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Obesity and Its Associated Heart Risks

Obesity is a disorder that is increasing in epidemic proportions, especially in the industrialized world. It’s a disorder that is defined as simply having too much body fat. Because our body is made up generally of water, fat, protein and carbohydrates, as well as a varied array of proteins, vitamins and minerals, if we have too much fat, particularly in the belly and waist area, we’re definitely at greater risk of additional health complications, which include high cholesterol levels, heart disease, high blood pressure, stroke and diabetes as well.

A Heightened Risk Factor For Coronary Heart Disease

Most members and Blog readers are probably already aware that obesity is recognized as a major risk factor for coronary heart disease, and this can lead to a higher incidence of heart attacks too. Obesity is known to lower the good cholesterol, or HDL, and it elevates blood cholesterol and triglyceride levels as well. Obesity can further induce the onset of diabetes too, whether type 1 or type 2 diabetes, and also elevate the body’s blood pressure levels.

Too Much Fat Harms The Blood Vessels and Heart

Obesity is a disorder that puts too much strain on the heart and blood vessels. It can also cause the formation of gall stones, as well as trigger or exacerbate degenerative joint disease. Why do people get obese? Health experts contend that it is primarily caused by the body taking in too much cholesterol, more than what is used up on physical activities, as well as on other activities of daily living. When we consume too much calories and carbohydrates, the excessive amount of saturated fat, cholesterol and trans fat clogs the blood vessels, and also raises bad cholesterol levels. This scenario is very much likely to increases the chances of you getting heart disease.

What’s The best Method For Measuring Body Fat?

Dietitians and physicians stress that the best way for measuring body fat is through measuring the circumference of the waist, as well as the body mass index, or BMI. Doctors agree that a high-risk waistline measures around 35 inches or higher, especially for women, and much higher for men. The formula for measuring the BMI assesses body weight relative to height. Body weight, in kilograms, is divided by height x height, in meters, or kg/m2. You can also multiply weight in pounds by 703, and then divide it by height x height in inches. According to the data provided by the UD Dietary Guidelines, being overweight is defined as having a BMI of 25.0 to less than 30.0. Being obese on the other hand, is defined as having a BMI of 30.0 or higher, which is consistent with the World Health Organization’s standards. A BMI of 18.6 to 24.9 is considered normal, while a BMI of 18.5 is considered underweight.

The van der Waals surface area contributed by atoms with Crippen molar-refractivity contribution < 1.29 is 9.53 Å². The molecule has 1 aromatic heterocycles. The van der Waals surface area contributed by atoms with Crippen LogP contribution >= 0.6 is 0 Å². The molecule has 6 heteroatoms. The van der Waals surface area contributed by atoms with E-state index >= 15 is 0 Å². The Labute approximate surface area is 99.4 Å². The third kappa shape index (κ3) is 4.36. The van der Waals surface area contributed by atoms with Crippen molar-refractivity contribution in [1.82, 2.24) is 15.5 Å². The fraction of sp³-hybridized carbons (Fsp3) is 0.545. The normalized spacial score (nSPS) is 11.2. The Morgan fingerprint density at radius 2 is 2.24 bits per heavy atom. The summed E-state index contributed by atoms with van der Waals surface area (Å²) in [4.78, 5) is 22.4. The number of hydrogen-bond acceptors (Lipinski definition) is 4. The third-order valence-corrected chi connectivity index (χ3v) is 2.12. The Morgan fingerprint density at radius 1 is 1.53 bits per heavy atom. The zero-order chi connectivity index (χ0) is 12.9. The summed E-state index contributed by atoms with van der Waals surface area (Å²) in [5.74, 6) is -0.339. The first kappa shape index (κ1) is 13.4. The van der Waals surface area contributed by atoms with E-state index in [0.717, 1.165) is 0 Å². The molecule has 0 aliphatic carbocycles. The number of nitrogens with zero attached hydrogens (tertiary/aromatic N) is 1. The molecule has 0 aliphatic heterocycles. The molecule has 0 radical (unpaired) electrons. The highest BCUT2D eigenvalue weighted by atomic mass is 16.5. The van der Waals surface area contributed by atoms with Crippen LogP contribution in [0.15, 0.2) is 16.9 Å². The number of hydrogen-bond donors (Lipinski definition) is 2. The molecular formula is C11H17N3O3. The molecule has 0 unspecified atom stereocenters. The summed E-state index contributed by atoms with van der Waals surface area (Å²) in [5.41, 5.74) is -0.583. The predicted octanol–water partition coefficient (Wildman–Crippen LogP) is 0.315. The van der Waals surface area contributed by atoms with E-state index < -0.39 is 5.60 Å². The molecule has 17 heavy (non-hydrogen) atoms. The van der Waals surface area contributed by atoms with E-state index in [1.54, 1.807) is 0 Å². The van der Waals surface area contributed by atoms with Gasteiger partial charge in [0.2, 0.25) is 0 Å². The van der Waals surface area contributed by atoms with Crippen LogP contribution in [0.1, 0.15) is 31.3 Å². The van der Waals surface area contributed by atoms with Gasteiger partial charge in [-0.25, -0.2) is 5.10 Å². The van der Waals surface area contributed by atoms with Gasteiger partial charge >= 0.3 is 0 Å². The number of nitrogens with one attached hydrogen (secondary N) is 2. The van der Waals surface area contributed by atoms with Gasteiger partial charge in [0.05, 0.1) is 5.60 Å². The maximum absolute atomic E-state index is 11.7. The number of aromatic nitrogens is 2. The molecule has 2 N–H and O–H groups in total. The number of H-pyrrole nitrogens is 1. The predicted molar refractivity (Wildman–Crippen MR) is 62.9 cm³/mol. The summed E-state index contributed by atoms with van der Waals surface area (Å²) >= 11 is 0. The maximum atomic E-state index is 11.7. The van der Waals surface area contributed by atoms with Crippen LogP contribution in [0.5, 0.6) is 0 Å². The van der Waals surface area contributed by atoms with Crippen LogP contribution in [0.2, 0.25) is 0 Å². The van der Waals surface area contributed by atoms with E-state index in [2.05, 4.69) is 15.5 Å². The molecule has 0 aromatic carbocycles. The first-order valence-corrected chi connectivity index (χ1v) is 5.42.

Obesity Heightens The Risk of Congestive Heart Failure

Obese individuals are more likely to develop left ventricular hypertrophy, which to some extent is related to systemic hypertension. Among obese individuals, the rate of hypertension is around three times much higher, as compared to people with normal weight. Health experts contend that when a person’s weight increases, so does the blood pressure. When weight decreases on the other hand, the blood pressure level falls as well.

How Do You Treat The Heart Risks Associated With Obesity?

In treating patients with congestive heart failure, doctors may prescribe restricting sodium intake, and small reductions in weight may also need to be done, to improve the person’s oxygenation and ventricular function. A number of studies and clinical trials have also concluded that considerable weight reduction also reduces cardiovascular morbidity. These studies have shown the beneficial effects of weight reduction on such complications like hypertension and dyslipidemia. Reducing weight also offers benefits in reducing the chances of getting coronary heart disease and congestive heart failure, and does a great deal in preventing heart diseases among obese individuals. According to the third US National Health and Nutrition Examination Survey, or NHANES III, which was conducted from 1988 to 1991, obesity is a widespread metabolic disorder that affects 33 percent of the US population, and the numbers of the obese are rapidly rising in the developing world as well.

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Source:      911 Weightloss

Video:       CBS News via YouTube


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